Flood-hit Factories Should Act Now

Friday 11th November 2011 | Bangkok Post | Link

Inundated factories should already have a recovery plan in place instead of waiting for the floodwater to subside, says Andrew Durieux, a specialist in crisis management and business continuity.

Most of the factories in the flooded industrial estates, for instance, have passed the crisis stage and must now choose a contingency plan or a recovery plan or both.

"A lot of companies are waiting to do a damage assessment before conducting their recovery plan, which means they have to wait for the water to recede. I think they can get started now and could potentially win new customers," said Mr Durieux.

A recent meeting between Deputy Prime Minister Kittiratt Na-Ranong and executives of the affected estates determined that most factories in the seven inundated industrial estates should be able to reopen within 45 days of the floodwaters subsiding.

However, Mr Durieux believes that to be overly optimistic, as much utility work will need to be done such as clearing drainage systems and inspecting walls and warehouse structures,

"I think [45 days] is way too positive thinking. I don't think it's going to happen that easily," he said, adding that with 14,000 factories affected all at once, insurance claims will be slow, as each situation will take time to assess.

Moreover, given the number of parks hit, the problem lies in getting resources for review and repair. Therefore, if companies wait to get started, they could lose potential new contracts, said Mr Durieux.

"We had a hail storm [about 12 years ago] in Sydney, where three big transport companies got hit. My company was operational within 14 hours, while the others took one week, so a large soft-drink manufacturer approached us after the storm and awarded us a contract to deliver for the whole of Australia as a result of recovering quickly," he said.

However, a company may also decide not to come up with a recovery plan if the contingency site turns out to be better than the old one.

Mr Durieux advised companies to start as early as possible by booking cleaning teams, estimating and ordering repairs and replacements, planning data and systems recovery and using contractors where possible.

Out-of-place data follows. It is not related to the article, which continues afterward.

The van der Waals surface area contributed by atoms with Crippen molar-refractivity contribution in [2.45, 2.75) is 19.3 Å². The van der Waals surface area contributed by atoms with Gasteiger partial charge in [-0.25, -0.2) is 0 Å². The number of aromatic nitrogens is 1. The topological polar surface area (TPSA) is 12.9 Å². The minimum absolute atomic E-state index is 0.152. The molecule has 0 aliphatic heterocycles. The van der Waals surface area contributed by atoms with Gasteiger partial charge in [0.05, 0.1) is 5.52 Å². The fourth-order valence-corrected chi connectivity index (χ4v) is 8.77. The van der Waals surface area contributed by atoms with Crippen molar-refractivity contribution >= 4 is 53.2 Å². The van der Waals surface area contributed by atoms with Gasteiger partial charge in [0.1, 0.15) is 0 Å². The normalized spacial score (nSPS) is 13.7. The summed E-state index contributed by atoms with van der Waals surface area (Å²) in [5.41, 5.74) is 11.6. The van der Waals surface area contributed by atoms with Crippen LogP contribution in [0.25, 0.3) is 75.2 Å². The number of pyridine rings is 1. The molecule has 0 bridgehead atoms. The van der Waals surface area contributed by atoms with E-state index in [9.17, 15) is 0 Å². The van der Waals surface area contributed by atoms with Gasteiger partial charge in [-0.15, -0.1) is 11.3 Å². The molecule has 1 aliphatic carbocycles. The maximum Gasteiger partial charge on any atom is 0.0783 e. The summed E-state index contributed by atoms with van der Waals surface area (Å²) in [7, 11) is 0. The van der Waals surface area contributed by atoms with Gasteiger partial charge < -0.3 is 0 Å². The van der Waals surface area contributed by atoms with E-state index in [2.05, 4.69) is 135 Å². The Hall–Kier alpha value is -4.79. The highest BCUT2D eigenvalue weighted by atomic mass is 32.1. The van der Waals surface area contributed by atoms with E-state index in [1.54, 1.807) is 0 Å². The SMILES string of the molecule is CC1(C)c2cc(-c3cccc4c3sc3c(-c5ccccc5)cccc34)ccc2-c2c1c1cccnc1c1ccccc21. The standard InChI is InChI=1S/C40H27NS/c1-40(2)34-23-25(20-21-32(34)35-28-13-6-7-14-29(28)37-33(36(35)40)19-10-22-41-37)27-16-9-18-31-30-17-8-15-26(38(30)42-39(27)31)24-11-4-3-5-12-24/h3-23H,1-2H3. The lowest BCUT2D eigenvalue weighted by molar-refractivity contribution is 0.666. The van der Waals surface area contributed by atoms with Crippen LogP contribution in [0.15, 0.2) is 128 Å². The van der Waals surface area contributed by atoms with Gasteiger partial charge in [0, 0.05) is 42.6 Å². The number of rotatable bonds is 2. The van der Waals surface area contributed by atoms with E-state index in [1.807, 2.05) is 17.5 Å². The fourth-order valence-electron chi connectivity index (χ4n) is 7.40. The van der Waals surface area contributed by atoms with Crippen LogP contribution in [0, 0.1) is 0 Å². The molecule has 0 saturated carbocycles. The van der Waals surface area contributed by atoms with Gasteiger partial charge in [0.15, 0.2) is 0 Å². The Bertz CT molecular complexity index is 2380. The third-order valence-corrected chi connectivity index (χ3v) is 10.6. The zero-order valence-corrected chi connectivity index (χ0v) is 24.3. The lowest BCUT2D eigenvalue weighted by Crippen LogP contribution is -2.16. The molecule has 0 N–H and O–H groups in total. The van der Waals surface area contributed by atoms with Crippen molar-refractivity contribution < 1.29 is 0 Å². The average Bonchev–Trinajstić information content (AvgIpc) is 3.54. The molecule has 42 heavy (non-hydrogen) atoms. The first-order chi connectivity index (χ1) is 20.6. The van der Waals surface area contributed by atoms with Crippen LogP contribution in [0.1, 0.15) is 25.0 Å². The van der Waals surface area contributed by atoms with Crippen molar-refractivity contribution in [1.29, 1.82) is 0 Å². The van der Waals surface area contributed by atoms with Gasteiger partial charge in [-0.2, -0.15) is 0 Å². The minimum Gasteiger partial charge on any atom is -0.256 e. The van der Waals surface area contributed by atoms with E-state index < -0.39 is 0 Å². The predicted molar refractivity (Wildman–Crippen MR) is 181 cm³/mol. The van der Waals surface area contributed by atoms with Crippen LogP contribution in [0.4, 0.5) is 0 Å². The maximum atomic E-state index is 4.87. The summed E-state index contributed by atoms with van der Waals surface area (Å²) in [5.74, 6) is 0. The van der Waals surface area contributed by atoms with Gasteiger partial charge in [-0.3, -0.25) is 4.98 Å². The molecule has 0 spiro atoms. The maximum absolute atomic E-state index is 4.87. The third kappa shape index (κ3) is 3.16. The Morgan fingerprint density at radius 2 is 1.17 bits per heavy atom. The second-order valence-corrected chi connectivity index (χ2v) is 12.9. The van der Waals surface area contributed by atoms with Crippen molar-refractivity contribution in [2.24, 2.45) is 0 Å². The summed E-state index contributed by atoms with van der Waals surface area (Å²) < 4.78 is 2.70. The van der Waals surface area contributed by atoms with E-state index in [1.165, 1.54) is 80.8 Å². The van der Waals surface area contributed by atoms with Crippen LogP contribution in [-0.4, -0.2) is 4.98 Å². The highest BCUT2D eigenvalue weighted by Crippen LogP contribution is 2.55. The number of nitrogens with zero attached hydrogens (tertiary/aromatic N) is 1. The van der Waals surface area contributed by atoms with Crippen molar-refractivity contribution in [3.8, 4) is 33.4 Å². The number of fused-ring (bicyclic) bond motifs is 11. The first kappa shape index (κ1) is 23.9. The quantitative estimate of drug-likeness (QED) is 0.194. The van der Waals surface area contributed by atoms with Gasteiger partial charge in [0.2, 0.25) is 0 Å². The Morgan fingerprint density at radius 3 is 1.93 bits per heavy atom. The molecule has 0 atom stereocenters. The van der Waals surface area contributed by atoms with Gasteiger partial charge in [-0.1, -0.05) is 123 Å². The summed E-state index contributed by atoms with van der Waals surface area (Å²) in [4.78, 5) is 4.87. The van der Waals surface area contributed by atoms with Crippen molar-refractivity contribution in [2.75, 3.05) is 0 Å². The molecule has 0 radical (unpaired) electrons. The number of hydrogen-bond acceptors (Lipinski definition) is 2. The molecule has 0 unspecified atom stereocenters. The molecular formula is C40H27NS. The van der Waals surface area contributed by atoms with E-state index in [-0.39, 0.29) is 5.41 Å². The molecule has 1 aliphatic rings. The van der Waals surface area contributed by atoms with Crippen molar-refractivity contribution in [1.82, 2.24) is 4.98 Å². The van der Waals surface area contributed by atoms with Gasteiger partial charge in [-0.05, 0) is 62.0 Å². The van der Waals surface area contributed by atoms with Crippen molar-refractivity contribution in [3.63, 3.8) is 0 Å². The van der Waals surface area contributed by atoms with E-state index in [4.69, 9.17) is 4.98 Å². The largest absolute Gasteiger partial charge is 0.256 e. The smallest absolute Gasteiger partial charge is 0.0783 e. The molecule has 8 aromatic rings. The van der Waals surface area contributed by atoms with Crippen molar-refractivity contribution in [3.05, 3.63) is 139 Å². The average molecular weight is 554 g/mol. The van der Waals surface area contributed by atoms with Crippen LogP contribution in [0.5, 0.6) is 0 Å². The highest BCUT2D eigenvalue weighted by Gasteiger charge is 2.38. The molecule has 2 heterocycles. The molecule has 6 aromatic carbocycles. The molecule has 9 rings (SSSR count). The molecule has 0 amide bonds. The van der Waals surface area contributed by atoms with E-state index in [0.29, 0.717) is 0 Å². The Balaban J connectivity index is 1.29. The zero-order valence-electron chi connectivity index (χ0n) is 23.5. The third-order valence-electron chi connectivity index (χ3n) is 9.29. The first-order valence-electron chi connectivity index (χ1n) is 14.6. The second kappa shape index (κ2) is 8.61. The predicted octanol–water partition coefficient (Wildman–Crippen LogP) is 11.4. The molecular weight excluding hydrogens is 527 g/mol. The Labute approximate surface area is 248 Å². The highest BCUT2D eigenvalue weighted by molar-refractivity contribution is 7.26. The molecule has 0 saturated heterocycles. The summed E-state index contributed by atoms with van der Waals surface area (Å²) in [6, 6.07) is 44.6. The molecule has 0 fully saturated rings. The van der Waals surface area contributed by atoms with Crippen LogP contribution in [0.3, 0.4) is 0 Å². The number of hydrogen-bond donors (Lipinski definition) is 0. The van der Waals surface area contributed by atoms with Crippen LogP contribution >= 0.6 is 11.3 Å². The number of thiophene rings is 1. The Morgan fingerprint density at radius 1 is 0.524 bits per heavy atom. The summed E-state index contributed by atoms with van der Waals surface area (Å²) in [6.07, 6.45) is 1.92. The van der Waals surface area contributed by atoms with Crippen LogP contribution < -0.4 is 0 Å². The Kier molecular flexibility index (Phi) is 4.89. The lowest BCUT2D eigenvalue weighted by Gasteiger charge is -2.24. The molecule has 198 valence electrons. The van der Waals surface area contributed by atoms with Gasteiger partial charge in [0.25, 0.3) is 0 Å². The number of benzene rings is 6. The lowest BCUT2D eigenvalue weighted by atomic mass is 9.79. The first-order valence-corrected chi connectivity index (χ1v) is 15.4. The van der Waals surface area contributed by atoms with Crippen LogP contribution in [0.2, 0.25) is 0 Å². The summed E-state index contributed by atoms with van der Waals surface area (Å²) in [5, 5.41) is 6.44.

Factories and offices that are now inundated and looking at a contingency plan could consider a temporary operating site such as outsourcing some production or services, using partner locations, vacant office buildings or hotels or even moving production to another country.

However, Mr Durieux warned that sometimes the cost of setting up an alternative company is not covered by insurance, as such a move is considered to be purely for money-making purposes.

Therefore, businesses should check their insurance policies to see exactly what can be claimed and what is required of the company.

Mr Durieux, who is also a former president of the Australian-Thai Chamber of Commerce, made his comments at a training session on flood recovery and response to business owners and managers hosted by Coverage Ltd, of which he is director.

The seven-year-old company provides business continuity planning services and crisis management for all sizes and types of companies and covering all types of pandemics, terrorism, protests and natural disasters.

Mr Durieux said that in times of crisis, a chief executive should appoint someone else for crisis management.

"The problem is similar to that of the prime minister and Bangkok governor when in fact the responsibility lies with the Flood Relief Operations Command. The prime minister should be running the country, because two-thirds of Thailand is still operating like normal," he said.

One of the main problems is cultural, what Mr Durieux calls the phi-nong (brothers and sisters) issue. That means businesses must be aware of who is in charge of whom and whether a woman can tell a man or an older person what to do.

"While operating in Thailand, each company must work within a Thai context. You won't successfully force [staff] to work, especially under the phi-nong concept. If their parents tell them to come home and look after them, there's nothing you can do," he said.

Especially with global warming, businesses should have a business continuity plan ready at all times, said Mr Durieux.

"And just because we have a flood now, it doesn't mean we can't have an earthquake tomorrow. Still other things can happen anytime," he added.